Florence-Carlton High School seniors played the game of life emphasizing financial decisions on Tuesday.
Ravalli County Federal Credit Union hosted the financial education “Reality Fair” with job scenarios, paycheck earnings, budget decision-making and the occasional hazards of life. The hands-on, real-life situations simulate the financial challenges beyond high school.
Laci Rose, CFO of RCFCU, said the fair helps students learn to make sound financial decisions and prepare for a successful life.
“We reached out to seniors because they are about to experience the real world,” Rose said. “This isn’t a teaching session or a workshop but a game of life. We get great feedback from students such as ‘their wife will need to get a job’ or they ‘aren’t having kids because they are too expensive.’”
Stations are manned by community professionals representing the various life needs — housing, transportation, student loans, food, cell phones and credit. Volunteers from By Owner Realty, Bitterroot College, Payne West Insurance, Retire Montana, RFCU and Montana’s Credit Union, who created the “Reality Fair,” came to run the stations so students could get real answers.
“We are teaching students the good and bad of credit cards and how establishing credit helps them with other loans,” Rose said.
During the “Reality Fair” game of life when students wanted to purchase a vehicle, they found that if they had a credit card they had established credit and had lower payments.
“We don’t go into depth with credit scores because that is a whole full-semester topic and this is just an hour-long fun run through for the students,” Rose said. “They will learn renting versus buying a house, we have knowledgeable volunteers.”
There is no winner or loser but the goal for the students is to come out with extra money in the end.
Two thirds of FCHS’s 62 seniors played the game, met with “financial counselors” and had conversations about what they can afford on the salary they were given or how they can save money.
The other seniors were at a track meet.
Every student spun a “chance wheel” that had good life bonuses such as a $500 pay raise and harsh life lessons such as $200 fee for dropping your cell phone.
Senior Ethan Post spun the “chance wheel” and dropped his cell phone and said he was disappointed. He really wanted a bonus not a fee.
“Not everything in life is perfect,” Rose said. “You might have a flat tire. This represents real life and these are things you have to think about when you get out into the real world.”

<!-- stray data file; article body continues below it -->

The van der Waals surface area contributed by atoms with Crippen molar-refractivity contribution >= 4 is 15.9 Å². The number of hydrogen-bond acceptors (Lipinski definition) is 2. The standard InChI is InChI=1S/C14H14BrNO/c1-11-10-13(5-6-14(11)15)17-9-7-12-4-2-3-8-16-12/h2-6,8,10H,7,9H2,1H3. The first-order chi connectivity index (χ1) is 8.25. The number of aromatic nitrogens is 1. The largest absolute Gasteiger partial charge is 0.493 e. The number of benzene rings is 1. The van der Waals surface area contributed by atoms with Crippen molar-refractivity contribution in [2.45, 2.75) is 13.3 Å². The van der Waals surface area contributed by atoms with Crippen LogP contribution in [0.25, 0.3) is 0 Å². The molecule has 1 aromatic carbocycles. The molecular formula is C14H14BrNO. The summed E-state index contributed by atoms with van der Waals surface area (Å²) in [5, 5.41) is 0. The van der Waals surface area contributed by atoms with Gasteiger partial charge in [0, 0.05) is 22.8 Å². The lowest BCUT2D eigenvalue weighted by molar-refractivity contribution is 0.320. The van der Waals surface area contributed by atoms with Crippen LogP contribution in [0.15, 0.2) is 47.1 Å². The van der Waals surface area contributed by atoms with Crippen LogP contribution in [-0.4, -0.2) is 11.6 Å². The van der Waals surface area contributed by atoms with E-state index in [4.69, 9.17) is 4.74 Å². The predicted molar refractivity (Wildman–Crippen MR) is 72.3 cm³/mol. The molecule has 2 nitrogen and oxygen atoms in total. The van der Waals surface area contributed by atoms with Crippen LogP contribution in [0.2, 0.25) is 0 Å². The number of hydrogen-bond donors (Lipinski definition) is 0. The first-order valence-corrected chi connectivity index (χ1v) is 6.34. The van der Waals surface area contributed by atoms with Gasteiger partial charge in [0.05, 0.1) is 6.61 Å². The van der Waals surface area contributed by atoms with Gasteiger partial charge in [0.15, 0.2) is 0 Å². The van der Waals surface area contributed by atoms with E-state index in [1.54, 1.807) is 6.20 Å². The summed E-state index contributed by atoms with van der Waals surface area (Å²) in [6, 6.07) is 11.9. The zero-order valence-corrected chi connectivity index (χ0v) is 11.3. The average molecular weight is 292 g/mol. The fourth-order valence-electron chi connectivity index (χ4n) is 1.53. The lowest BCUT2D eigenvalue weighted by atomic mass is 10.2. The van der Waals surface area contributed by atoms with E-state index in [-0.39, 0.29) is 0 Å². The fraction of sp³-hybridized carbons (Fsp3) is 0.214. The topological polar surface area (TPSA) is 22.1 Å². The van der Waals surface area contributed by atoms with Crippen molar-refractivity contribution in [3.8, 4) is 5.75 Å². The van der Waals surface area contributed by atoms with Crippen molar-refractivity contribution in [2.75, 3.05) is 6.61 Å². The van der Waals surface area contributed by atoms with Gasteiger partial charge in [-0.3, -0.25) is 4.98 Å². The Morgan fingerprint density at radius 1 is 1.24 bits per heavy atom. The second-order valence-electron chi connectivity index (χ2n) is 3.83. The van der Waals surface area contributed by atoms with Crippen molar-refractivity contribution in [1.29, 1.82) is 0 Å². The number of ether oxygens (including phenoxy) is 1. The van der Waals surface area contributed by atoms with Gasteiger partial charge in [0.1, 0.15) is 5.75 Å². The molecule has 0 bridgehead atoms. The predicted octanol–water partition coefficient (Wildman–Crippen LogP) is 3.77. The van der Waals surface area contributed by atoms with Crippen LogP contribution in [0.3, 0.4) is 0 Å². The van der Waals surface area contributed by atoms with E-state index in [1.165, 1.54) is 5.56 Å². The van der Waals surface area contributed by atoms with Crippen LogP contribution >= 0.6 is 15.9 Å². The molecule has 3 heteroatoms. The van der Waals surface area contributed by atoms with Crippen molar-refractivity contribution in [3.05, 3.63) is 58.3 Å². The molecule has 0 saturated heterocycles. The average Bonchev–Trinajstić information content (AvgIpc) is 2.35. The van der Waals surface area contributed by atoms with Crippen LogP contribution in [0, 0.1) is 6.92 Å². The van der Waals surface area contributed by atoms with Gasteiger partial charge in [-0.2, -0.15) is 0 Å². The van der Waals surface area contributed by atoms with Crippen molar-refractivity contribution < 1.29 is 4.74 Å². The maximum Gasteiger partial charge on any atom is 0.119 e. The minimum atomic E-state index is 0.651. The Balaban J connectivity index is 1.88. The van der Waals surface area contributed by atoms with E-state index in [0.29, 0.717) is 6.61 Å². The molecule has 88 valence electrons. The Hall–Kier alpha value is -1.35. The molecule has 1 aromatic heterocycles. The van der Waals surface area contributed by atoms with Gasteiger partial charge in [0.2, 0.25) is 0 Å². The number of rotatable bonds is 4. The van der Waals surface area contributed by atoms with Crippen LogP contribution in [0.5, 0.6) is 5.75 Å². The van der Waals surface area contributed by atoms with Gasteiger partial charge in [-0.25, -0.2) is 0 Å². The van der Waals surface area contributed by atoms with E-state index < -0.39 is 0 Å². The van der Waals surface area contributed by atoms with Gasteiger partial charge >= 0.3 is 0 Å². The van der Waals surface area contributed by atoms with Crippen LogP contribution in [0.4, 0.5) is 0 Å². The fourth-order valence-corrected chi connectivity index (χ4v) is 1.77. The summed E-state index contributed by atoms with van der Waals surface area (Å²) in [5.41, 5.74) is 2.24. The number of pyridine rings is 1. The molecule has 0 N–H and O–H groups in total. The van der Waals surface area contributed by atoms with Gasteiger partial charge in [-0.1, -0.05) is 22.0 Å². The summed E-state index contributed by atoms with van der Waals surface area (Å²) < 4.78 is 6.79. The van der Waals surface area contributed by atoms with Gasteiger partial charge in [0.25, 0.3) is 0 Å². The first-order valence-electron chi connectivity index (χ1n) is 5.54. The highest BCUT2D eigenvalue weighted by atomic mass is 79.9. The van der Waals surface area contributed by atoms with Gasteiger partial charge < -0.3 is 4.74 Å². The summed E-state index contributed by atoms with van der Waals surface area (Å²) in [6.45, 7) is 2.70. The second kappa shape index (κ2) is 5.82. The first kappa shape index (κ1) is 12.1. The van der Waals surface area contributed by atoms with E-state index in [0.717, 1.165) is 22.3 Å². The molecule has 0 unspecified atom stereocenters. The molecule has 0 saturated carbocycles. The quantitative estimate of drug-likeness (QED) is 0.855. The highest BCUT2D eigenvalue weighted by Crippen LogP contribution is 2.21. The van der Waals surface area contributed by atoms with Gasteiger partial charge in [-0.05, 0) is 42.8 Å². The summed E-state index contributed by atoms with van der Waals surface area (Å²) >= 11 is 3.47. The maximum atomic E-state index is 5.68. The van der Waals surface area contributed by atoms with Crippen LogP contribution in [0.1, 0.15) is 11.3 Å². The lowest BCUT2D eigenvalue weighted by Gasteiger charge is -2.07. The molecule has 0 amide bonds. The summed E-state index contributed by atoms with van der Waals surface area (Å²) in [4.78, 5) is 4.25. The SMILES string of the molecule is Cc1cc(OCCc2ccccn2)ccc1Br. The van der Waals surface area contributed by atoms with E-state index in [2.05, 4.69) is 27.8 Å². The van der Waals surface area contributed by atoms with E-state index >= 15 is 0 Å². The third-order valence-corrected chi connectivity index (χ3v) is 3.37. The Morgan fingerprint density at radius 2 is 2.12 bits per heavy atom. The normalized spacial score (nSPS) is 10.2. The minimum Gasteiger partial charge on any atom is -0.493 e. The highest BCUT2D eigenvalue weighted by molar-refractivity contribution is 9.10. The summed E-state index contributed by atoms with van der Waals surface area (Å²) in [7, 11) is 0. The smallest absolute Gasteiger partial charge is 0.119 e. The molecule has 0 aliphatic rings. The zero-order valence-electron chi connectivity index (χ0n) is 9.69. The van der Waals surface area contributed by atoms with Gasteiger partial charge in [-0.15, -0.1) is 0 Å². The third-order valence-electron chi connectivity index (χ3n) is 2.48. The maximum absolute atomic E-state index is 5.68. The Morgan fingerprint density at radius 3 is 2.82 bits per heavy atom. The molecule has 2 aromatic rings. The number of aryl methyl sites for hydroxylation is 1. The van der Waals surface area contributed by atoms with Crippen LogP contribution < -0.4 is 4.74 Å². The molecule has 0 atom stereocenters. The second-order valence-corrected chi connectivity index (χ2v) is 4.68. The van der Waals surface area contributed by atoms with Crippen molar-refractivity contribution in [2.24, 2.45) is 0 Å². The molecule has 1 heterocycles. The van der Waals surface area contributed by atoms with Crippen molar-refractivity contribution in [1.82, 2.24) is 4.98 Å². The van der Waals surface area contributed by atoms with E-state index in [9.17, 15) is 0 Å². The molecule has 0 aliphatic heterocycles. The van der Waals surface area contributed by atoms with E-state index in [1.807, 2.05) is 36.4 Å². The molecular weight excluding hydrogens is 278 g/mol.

Senior Brenden Bailey randomly drew a career of an air traffic controller but in real life would prefer to work in construction.
“I came out ahead financially but did experience hardship at the chance wheel,” he said. “My computer crashed and that was $350 gone. Sharing car payments and the price of gas with a co-worker helped me come out on top.”
Bailey said he enjoyed the game of life.
Senior Taylah Lawson said the experience was helpful.
“I was a painter and barely came out ahead,” she said. “A better plan for a car would be to meet in the middle. You can’t settle for the lowest but you have to have something. I came out with $600 a month left over.”
Lawson said she would paint on the side but not as her career.
“I want to go into marketing,” she said. “This was stressful but a good thing.”
Kendra Edlin, from Montana’s Credit Union Network, said she’d like financial literacy classes required for graduation, especially on topics of compounding interest, student loans and when they have to start paying those back.
“Sometimes after high school graduation they make all the wrong mistakes really quickly and it affects their credit score that takes five to seven years for them to fix,” Edlin said. “By then they’ve needed a car loan, a house or had a child.”
Edlin said she designed the “Reality Fair” and allowed each credit union in Montana to customize it for their area. RCFCU has customized the game for the Bitterroot Valley with vocations that graduated seniors might actually hold.
Darci Parsons, president of RCFCU, said the game gives education and experience.
“We want to educate kids on the reality of life,” she said. “We want to give them an idea of budgeting and an inkling of what is to come. It is really interesting when they get to the tables on daycare or groceries they are like ‘What? Who spends that much?’”
FCHS educator Keri Briney teaches a personal finance class.
“I interlace it with college prep throughout the year,” she said. “This is one of the most useful classes students can take. The real world can slap them up real quick but this helps them to be ready.”
Briney called the “Reality Fair” fun education.
“It gets the kids more life skills, interaction with community members and hands-on experience,” she said. “It is enlightening to me what they know and don’t know. Sometimes something simple like how to fill out a check is an unknown to them.”
Briney said she has had feedback from former students who experienced the value of knowing financial literacy.
After the hour-long interactive event students cheered in appreciation of the experience.
RCFCU Administrative Assistant Samantha Collins advised students to keep credit card balances low and pay them on time.
“If a payment is 30-days late your credit score is dropped and they raise your rates,” she said.
“Remember, the ‘chance wheel’ was our way to show you that life can be unpredictable but if you have a good grasp on your budget you can overcome any financial obstacle that comes your way.”
Most schools in the Bitterroot Valley offer a class on economics and personal finance, though only two schools require it for graduation.
RCFCU plans to do two “Reality Fairs” full of potential financial situations each year for public schools in the Bitterroot Valley.